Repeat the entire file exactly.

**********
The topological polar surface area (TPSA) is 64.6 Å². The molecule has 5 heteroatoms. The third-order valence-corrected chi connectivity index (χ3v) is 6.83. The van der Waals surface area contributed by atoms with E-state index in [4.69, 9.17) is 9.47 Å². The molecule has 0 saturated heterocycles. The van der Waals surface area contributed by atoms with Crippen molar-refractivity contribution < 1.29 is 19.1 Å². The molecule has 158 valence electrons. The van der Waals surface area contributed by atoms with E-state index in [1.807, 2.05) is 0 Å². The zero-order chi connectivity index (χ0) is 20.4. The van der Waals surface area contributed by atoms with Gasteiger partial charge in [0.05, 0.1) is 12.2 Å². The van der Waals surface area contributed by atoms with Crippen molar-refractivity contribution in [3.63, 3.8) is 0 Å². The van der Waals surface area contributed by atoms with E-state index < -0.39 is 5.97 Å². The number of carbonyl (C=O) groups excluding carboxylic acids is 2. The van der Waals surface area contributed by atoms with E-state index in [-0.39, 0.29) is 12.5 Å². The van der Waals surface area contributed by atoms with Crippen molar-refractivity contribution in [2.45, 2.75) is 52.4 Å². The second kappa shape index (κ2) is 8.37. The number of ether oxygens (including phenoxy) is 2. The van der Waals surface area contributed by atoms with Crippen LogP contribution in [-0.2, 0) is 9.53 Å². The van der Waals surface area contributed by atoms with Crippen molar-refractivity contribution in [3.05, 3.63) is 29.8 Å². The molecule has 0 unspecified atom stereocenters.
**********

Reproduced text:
The topological polar surface area (TPSA) is 64.6 Å². The molecule has 5 heteroatoms. The third-order valence-corrected chi connectivity index (χ3v) is 6.83. The van der Waals surface area contributed by atoms with E-state index in [4.69, 9.17) is 9.47 Å². The molecule has 0 saturated heterocycles. The van der Waals surface area contributed by atoms with Crippen molar-refractivity contribution < 1.29 is 19.1 Å². The molecule has 158 valence electrons. The van der Waals surface area contributed by atoms with E-state index in [1.807, 2.05) is 0 Å². The zero-order chi connectivity index (χ0) is 20.4. The van der Waals surface area contributed by atoms with Gasteiger partial charge in [0.05, 0.1) is 12.2 Å². The van der Waals surface area contributed by atoms with Crippen molar-refractivity contribution in [3.63, 3.8) is 0 Å². The van der Waals surface area contributed by atoms with E-state index < -0.39 is 5.97 Å². The number of carbonyl (C=O) groups excluding carboxylic acids is 2. The van der Waals surface area contributed by atoms with E-state index in [-0.39, 0.29) is 12.5 Å². The van der Waals surface area contributed by atoms with Crippen molar-refractivity contribution in [2.45, 2.75) is 52.4 Å². The second kappa shape index (κ2) is 8.37. The number of ether oxygens (including phenoxy) is 2. The van der Waals surface area contributed by atoms with Crippen LogP contribution in [-0.2, 0) is 9.53 Å². The van der Waals surface area contributed by atoms with Crippen molar-refractivity contribution in [3.05, 3.63) is 29.8 Å². The molecule has 0 unspecified atom stereocenters.